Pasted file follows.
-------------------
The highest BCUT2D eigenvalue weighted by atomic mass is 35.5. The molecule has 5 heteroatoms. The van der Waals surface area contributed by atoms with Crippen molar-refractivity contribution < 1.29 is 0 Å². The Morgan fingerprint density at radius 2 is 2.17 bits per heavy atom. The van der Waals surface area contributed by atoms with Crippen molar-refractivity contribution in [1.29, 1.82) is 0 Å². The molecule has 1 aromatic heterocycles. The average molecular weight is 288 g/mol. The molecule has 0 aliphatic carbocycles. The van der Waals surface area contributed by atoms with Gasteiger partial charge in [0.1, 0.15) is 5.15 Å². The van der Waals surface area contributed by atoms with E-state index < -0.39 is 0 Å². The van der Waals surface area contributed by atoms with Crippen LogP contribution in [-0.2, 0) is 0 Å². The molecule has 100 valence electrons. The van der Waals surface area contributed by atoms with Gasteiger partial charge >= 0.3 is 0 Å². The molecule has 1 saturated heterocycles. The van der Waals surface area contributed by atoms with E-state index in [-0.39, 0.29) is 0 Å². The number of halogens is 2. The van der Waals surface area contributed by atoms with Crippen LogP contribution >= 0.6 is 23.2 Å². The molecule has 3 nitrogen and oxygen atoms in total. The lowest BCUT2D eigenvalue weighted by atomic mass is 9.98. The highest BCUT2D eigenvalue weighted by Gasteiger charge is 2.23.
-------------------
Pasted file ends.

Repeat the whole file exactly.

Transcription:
The highest BCUT2D eigenvalue weighted by atomic mass is 35.5. The molecule has 5 heteroatoms. The van der Waals surface area contributed by atoms with Crippen molar-refractivity contribution < 1.29 is 0 Å². The Morgan fingerprint density at radius 2 is 2.17 bits per heavy atom. The van der Waals surface area contributed by atoms with Crippen molar-refractivity contribution in [1.29, 1.82) is 0 Å². The molecule has 1 aromatic heterocycles. The average molecular weight is 288 g/mol. The molecule has 0 aliphatic carbocycles. The van der Waals surface area contributed by atoms with Gasteiger partial charge in [0.1, 0.15) is 5.15 Å². The van der Waals surface area contributed by atoms with E-state index < -0.39 is 0 Å². The van der Waals surface area contributed by atoms with Crippen LogP contribution in [-0.2, 0) is 0 Å². The molecule has 100 valence electrons. The van der Waals surface area contributed by atoms with Gasteiger partial charge >= 0.3 is 0 Å². The molecule has 1 saturated heterocycles. The van der Waals surface area contributed by atoms with E-state index in [-0.39, 0.29) is 0 Å². The number of halogens is 2. The van der Waals surface area contributed by atoms with Crippen LogP contribution >= 0.6 is 23.2 Å². The molecule has 3 nitrogen and oxygen atoms in total. The lowest BCUT2D eigenvalue weighted by atomic mass is 9.98. The highest BCUT2D eigenvalue weighted by Gasteiger charge is 2.23.